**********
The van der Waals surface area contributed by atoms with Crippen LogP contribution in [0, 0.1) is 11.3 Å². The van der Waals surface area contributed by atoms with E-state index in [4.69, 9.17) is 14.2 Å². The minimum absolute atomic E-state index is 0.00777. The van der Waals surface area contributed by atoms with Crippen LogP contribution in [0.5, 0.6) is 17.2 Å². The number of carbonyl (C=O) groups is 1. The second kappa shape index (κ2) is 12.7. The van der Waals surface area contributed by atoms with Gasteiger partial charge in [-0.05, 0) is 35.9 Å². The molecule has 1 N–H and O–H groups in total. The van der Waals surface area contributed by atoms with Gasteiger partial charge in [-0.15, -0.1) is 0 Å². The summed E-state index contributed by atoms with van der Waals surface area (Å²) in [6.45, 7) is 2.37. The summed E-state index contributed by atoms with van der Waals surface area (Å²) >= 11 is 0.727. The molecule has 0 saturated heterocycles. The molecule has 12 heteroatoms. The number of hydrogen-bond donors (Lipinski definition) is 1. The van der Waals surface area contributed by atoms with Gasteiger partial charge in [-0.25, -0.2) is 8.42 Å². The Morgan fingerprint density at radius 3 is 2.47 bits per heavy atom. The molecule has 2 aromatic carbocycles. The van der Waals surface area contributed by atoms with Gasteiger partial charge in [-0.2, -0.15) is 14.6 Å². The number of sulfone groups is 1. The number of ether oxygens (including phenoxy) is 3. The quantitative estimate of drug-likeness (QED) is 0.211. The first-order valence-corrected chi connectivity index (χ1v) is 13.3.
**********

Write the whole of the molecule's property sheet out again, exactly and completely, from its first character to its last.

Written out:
The van der Waals surface area contributed by atoms with Crippen LogP contribution in [0, 0.1) is 11.3 Å². The van der Waals surface area contributed by atoms with E-state index in [4.69, 9.17) is 14.2 Å². The minimum absolute atomic E-state index is 0.00777. The van der Waals surface area contributed by atoms with Crippen LogP contribution in [0.5, 0.6) is 17.2 Å². The number of carbonyl (C=O) groups is 1. The second kappa shape index (κ2) is 12.7. The van der Waals surface area contributed by atoms with Gasteiger partial charge in [-0.05, 0) is 35.9 Å². The molecule has 1 N–H and O–H groups in total. The van der Waals surface area contributed by atoms with Gasteiger partial charge in [-0.15, -0.1) is 0 Å². The summed E-state index contributed by atoms with van der Waals surface area (Å²) in [6.45, 7) is 2.37. The summed E-state index contributed by atoms with van der Waals surface area (Å²) >= 11 is 0.727. The molecule has 0 saturated heterocycles. The molecule has 12 heteroatoms. The number of hydrogen-bond donors (Lipinski definition) is 1. The van der Waals surface area contributed by atoms with Gasteiger partial charge in [-0.25, -0.2) is 8.42 Å². The Morgan fingerprint density at radius 3 is 2.47 bits per heavy atom. The molecule has 2 aromatic carbocycles. The van der Waals surface area contributed by atoms with Gasteiger partial charge in [-0.2, -0.15) is 14.6 Å². The number of sulfone groups is 1. The number of ether oxygens (including phenoxy) is 3. The quantitative estimate of drug-likeness (QED) is 0.211. The first-order valence-corrected chi connectivity index (χ1v) is 13.3.